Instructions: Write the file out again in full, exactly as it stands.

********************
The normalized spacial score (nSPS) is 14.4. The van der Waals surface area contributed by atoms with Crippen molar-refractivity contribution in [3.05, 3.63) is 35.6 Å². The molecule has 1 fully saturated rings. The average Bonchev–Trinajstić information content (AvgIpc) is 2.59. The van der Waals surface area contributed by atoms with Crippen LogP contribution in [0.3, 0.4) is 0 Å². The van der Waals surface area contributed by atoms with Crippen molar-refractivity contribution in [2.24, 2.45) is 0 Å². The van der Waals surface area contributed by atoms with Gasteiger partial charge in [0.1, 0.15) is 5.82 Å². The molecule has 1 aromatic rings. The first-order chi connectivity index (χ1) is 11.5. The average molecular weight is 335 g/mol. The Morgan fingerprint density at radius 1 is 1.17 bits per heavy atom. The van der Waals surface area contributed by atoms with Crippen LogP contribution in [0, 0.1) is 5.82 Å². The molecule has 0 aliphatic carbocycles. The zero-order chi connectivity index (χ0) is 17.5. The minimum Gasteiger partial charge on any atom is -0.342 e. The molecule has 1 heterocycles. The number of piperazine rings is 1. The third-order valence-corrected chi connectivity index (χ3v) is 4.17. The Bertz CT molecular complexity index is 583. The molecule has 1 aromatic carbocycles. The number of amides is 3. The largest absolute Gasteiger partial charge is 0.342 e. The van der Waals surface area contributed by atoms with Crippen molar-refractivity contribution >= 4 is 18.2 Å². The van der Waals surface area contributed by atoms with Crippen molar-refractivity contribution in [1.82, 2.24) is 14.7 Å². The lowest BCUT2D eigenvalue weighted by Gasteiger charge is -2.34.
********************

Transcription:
The normalized spacial score (nSPS) is 14.4. The van der Waals surface area contributed by atoms with Crippen molar-refractivity contribution in [3.05, 3.63) is 35.6 Å². The molecule has 1 fully saturated rings. The average Bonchev–Trinajstić information content (AvgIpc) is 2.59. The van der Waals surface area contributed by atoms with Crippen LogP contribution in [0.3, 0.4) is 0 Å². The van der Waals surface area contributed by atoms with Crippen molar-refractivity contribution in [2.24, 2.45) is 0 Å². The van der Waals surface area contributed by atoms with Gasteiger partial charge in [0.1, 0.15) is 5.82 Å². The molecule has 1 aromatic rings. The first-order chi connectivity index (χ1) is 11.5. The average molecular weight is 335 g/mol. The Morgan fingerprint density at radius 1 is 1.17 bits per heavy atom. The van der Waals surface area contributed by atoms with Crippen LogP contribution in [0, 0.1) is 5.82 Å². The molecule has 0 aliphatic carbocycles. The zero-order chi connectivity index (χ0) is 17.5. The minimum Gasteiger partial charge on any atom is -0.342 e. The molecule has 1 heterocycles. The number of piperazine rings is 1. The third-order valence-corrected chi connectivity index (χ3v) is 4.17. The Bertz CT molecular complexity index is 583. The molecule has 1 aromatic carbocycles. The number of amides is 3. The largest absolute Gasteiger partial charge is 0.342 e. The van der Waals surface area contributed by atoms with Crippen molar-refractivity contribution >= 4 is 18.2 Å². The van der Waals surface area contributed by atoms with Crippen molar-refractivity contribution in [1.82, 2.24) is 14.7 Å². The lowest BCUT2D eigenvalue weighted by Gasteiger charge is -2.34.